consumo de cigarrillos de al menos 30 paquetes año y que
no tienen ningún síntoma de cáncer de pulmón. También se
recomiendan los exámenes de detección de CT de baja dosis
para las personas con una historia de consumo de cigarrillos
de 20 paquetes año que tienen algún otro factor de riesgo,
como antecedentes personales de cáncer o antecedentes
familiares de cáncer de pulmón.
Si le diagnostican un nódulo pulmonar, recuerde que la causa
no necesariamente es un cáncer. Los nódulos pulmonares
también pueden ser la manifestación de una infección, una
acumulación de células normales, un quiste o una anormalidad vascular. De hecho, la mayoría de los nódulos pulmonares
descubiertos durante las pruebas de detección son benignos.
Avances en el diagnóstico
Hace cuatro décadas, la única manera de diagnosticar cáncer
de pulmón era mediante las radiografías de tórax, pero nadie
sabía efectivamente si el nódulo era canceroso hasta que se
realizaba la cirugía. En la actualidad, contamos con tomógrafos que pueden capturar imágenes de cortes del pulmón en
formato digital, que se pueden ver en una pantalla de computadora en múltiples proyecciones y en extremo detalle.
La Tomografía por Emisión de Positrones (PET) proporciona
información adicional acerca de los nódulos pulmonares que
ayuda a determinar si son malignos o benignos.
En Francia, en los paquetes de cigarrillos hay un mensaje que advierte
con grandes letras negras: “Fumer
tue” (“Fumar mata”). El año pasado, la
Administración de Alimentos y Drogas
presentó nueve etiquetas de advertencia con imágenes gráficas, como
la que se muestra aquí, que deberán
cubrir el 50% de la parte frontal y posterior de todos los paquetes de cigarrillos para septiembre de 2012.
El paso más importante que puede
dar para proteger su salud es dejar
de fumar. Incluso después de fumar
durante muchos años, se pueden
reducir significativamente las posibilidades de desarrollar cáncer de pulmón si deja de fumar.
Centro de Nódulos Pulmonares
En respuesta a las nuevas pautas para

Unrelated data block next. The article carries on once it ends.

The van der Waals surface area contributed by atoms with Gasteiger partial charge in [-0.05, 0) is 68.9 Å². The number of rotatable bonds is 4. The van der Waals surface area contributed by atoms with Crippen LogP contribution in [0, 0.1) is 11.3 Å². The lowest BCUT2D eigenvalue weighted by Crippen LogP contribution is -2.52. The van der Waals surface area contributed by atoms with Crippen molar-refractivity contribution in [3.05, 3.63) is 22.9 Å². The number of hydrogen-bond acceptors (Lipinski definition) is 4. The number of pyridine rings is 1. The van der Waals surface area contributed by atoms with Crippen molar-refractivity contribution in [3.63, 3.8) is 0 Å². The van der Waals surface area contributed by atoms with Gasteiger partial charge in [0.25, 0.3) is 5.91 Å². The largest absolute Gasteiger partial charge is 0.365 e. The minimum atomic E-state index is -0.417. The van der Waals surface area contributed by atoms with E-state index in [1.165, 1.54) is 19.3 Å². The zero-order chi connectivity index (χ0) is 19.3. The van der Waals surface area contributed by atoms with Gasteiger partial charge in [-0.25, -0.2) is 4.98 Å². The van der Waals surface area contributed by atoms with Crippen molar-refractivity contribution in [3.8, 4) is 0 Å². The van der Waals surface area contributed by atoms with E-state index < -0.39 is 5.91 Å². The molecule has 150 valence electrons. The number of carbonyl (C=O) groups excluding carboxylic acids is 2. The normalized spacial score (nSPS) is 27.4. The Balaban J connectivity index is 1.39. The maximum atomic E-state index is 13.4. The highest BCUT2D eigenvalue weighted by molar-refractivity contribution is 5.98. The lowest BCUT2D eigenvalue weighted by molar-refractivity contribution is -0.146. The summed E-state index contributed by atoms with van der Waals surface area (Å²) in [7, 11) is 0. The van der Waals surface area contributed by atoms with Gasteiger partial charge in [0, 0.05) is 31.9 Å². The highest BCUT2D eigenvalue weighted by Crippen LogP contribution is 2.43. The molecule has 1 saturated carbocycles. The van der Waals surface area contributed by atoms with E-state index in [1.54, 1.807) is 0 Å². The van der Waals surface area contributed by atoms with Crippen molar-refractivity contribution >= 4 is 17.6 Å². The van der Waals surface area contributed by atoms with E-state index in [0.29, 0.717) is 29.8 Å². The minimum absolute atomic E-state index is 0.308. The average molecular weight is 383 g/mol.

las pruebas de detección del cáncer
de pulmón, se ha creado el Centro de
Nódulos Pulmonares (The Lung Nodule Center), que ofrece a las personas
el acceso a un equipo de especialistas
certificados en múltiples disciplinas y
Los primeros broncoscopios, que se utilizan para observar el
interior del pulmón, eran tubos rígidos que solo permitían
vistas parciales. En la actualidad, los broncoscopios son
flexibles; pueden alcanzar bien el interior de los pulmones y
las ramas del árbol bronquial. La Aspiración Endobronquial
Guiada por Ultrasonido (EBUS) permite que el neumonólogo
realice biopsias transbronquiales a través del broncoscopio y
obtenga muestras de tejido para determinar si la causa de un
nódulo es un cáncer, una infección, una inflamación, u otras
Tratamiento del cáncer de pulmón
Si los análisis de detección generan sospecha de que el nódulo
pulmonar podría ser maligno, se extraerá una muestra para
biopsia. Los métodos para diagnosticar y tratar el cáncer de
pulmón han mejorado notablemente en los últimos años. En
Phelps, más del 80 por ciento de los procedimientos son por
cirugía torácica video asistida (VATS), que permite la inspección visual, tomar biopsias del pulmón y los ganglios linfáticos y retirar una pequeña sección del pulmón (resección en
cuña), todo sin abrir el tórax.
Los pulmones se dividen en lóbulos, el pulmón izquierdo
tiene dos y el derecho, tres. Si se detecta una malignidad en
un lóbulo, el lóbulo puede ser retirado quirúrgicamente, procedimiento que se denomina lobectomía. Es el tipo de cirugía
por cáncer más común. Ocasionalmente es necesario extraer
completamente el pulmón del paciente. A ese procedimiento
se lo llama neumonectomía. Aún así será capaz de vivir bien,
como lo hizo durante muchos años el actor John Wayne.
las más recientes tecnologías y técnicas de diagnóstico y tratamiento del
cáncer de pulmón. El servicio completo está diseñado para satisfacer
las necesidades de personas en alto
riesgo que desean realizarse pruebas
de detección del cáncer de pulmón,
así como de aquellas a las que se les
ha dicho que tienen un nódulo pulmonar y desean tener una segunda
opinión. Dirigido por los cirujanos
torácicos Dr. Avraham Merav y Dr.
Rocco Lafaro, el panel de médicos